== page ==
What Are the Functions of Retaining Wall?


Retaining wall is a type of wall which is used to avert erosion of soil and protect a building against the forces of nature. There are many ways to do this. Some of these include cantilever retaining walls, sheet pile retaining walls and Geocell retaining walls.

Cantilever retaining walls

Cantilever retaining walls are an intrusive structure that uses concrete to stabilize the ground below. They are generally used at elevations 10 ft to 25 ft. The retaining wall may not be able perform its intended function if the soil is not suitable for the design. Check out more about adelaide northern fencing.

Because of the lateral earth pressure acting upon the wall, it can cause it to tip over. As a result, it is important to design a cantilever retaining wall to withstand the pressures. The following tips will help you design one safely.

A cantilever retaining wall is made up of two basic parts: the heel and the toe. The heel is embedded in the soil, and is part of the base of the wall. It provides stability and weighs the wall.

The toe is the part of the base slab that is arranged below the backfill material. The toe is the most important part of the wall and is subject to upward and downward pressures from soil.

The stem of the cantilever wall retaining wall is also critical. It is responsible for both shear as well as bending forces. The stem may be made of either concrete or masonry. It is also subject to shear and bending forces.

It is important to consider the bearable capacity when designing a cantilever wall. This is a measure of the maximum amount of load that can be supported by the wall. A cantilever retaining walls should be designed to withstand the following types of failures:

The first step in designing a cantilever wall retaining wall is to determine its height. It may be necessary to add space above the wall depending on the slope of your soil. It will need to be cleared if it is more than two meters high.

The next step in designing a cantilever retaining wall is to calculate the force needed to keep the wall stable. The forces are determined by calculating the resisting moments and frictional forces. These can be calculated by using the appropriate IS codes.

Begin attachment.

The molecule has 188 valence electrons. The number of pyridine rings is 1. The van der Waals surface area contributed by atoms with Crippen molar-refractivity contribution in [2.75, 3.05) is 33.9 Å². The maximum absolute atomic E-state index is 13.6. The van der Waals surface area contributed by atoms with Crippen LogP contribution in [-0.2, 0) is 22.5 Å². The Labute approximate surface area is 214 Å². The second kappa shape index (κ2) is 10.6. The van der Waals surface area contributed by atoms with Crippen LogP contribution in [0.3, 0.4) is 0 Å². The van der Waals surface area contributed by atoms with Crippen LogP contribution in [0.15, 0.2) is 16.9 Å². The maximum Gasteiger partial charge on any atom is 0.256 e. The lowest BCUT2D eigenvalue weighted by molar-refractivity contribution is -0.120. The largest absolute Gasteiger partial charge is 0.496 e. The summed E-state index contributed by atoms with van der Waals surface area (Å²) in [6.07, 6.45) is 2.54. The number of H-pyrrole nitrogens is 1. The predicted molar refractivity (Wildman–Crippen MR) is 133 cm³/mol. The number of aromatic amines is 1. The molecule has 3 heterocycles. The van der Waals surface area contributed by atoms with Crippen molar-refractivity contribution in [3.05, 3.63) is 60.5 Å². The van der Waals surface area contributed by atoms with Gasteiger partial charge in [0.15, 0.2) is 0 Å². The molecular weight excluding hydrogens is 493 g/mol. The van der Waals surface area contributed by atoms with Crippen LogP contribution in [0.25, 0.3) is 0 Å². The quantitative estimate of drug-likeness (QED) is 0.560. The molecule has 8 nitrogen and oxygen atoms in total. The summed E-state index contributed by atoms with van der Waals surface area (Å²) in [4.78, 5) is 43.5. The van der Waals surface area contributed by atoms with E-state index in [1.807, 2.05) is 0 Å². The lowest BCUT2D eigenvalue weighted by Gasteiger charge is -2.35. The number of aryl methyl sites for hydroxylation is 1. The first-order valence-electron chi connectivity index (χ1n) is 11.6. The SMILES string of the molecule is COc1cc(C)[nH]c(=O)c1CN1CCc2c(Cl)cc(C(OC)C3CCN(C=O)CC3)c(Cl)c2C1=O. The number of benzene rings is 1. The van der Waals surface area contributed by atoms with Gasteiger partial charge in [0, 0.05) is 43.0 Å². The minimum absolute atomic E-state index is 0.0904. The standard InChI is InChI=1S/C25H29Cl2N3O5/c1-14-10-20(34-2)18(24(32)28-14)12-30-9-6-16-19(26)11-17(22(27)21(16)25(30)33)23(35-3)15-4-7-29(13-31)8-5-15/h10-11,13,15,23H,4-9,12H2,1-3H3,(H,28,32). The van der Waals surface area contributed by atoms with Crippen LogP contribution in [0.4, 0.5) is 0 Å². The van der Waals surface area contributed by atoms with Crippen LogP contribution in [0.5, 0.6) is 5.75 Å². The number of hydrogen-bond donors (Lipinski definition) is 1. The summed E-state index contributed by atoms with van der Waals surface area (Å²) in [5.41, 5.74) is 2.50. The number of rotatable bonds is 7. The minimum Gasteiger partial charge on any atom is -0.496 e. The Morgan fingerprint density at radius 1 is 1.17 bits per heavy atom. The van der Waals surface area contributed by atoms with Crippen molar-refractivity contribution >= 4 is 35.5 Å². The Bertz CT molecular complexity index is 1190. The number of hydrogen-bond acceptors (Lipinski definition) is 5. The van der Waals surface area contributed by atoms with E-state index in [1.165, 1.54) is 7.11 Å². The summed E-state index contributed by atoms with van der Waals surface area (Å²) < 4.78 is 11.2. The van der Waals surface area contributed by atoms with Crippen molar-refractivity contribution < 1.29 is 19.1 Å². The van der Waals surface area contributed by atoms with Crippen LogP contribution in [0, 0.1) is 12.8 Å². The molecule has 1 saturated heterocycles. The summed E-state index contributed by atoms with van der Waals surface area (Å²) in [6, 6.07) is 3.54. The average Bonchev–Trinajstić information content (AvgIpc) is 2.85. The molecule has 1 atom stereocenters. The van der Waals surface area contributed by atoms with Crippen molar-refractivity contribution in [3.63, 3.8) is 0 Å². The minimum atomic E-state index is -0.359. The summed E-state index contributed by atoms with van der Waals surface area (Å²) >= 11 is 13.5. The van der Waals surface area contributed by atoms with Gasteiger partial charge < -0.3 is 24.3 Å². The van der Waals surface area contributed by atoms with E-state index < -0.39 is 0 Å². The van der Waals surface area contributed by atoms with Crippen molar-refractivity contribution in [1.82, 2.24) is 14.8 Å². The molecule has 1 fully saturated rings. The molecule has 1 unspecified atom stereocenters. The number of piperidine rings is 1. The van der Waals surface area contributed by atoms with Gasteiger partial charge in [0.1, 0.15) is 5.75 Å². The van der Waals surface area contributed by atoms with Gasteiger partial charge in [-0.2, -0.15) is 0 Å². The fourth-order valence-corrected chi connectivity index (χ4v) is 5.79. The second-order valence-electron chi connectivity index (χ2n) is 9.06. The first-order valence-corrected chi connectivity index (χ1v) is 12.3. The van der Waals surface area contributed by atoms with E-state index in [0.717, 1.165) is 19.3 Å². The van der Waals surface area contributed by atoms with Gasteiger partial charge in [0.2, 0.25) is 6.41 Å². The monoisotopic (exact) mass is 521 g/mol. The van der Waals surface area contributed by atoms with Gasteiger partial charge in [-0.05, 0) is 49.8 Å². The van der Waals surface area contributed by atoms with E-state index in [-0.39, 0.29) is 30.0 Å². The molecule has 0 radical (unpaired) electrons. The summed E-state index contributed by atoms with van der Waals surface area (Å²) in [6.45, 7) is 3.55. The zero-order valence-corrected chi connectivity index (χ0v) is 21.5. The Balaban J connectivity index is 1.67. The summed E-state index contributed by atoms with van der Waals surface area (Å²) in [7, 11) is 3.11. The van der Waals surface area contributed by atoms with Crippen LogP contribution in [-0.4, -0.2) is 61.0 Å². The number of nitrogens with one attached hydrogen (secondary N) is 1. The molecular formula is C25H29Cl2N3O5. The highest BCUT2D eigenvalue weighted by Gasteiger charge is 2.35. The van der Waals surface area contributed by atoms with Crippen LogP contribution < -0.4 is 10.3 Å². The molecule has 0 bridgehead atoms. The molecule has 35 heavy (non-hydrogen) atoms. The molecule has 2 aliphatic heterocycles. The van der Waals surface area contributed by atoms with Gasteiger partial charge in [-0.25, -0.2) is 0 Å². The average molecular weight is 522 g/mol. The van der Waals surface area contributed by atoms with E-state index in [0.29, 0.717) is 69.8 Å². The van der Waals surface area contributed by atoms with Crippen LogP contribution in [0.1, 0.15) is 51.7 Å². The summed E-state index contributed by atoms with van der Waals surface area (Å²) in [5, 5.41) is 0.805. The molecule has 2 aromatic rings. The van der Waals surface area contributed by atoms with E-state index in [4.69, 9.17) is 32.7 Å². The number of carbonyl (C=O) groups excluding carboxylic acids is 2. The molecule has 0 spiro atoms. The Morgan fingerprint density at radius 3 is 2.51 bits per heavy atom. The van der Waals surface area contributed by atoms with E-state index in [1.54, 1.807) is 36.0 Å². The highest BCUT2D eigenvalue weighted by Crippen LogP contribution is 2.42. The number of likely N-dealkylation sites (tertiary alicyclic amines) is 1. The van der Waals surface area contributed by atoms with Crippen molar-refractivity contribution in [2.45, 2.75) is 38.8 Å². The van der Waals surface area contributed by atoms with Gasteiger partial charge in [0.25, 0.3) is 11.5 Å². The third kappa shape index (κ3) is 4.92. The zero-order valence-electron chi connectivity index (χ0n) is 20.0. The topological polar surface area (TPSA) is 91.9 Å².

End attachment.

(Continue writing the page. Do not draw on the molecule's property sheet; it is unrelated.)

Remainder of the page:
Sheet pile retaining wall

During excavation works, a sheet pile retaining wall is used to support and hold back the surrounding soil. Besides, it is also used as a shoring system to protect adjacent structures from damage. It is cost-effective for ground conditions that are difficult.

Sheet pile walls are often constructed from metal sheets, but they can also be made from timber, steel, and vinyl. You can combine the materials with the appropriate interlocks to make a wall.

This type of retaining walls is used in railway embankments, commercial service yards, and flood defense wall. It is also common in coastal barriers.

Sheet piling is designed for resistance to soil pressures, both active and passive. For instance, a factor of safety of 1.0 is used for both active and passive pressures. However, it is important to note that the retaining wall is not intended to address the stability of stream slopes.

Hydrostatic pressure will be created if the water level is lower than the bank. Consequently, the sheet pile will be forced outward by this pressure. Moreover, if the water level falls rapidly, the pile will be forced outward faster.

The most common type of material for sheet piles is steel. Steel is considered as the best material for large bending and pressure forces. Nevertheless, reinforced concrete sheet piles are also used successfully.

The design of sheet piles is based on the concept of shear resistance. In general, U-shaped and Z shaped profiles are used.

The maximum length of a sheet pile is 6.892 metres. Alternately, the sheet pile can be as long 9 meters. Typically, the minimum embedment depth is 26.5 feet.

The sheet pile is then driven into the ground with a hammer during installation. Using the right size impact hammer is essential. Similarly, the pile should not be driven more than eight inches out of plumb.

After the sheet pile has been placed, it is time to install a capping beam. The toes of the piles should be cut with an oblique front. These features make it easier to drive and allow the sheet piles to flex without damaging walls.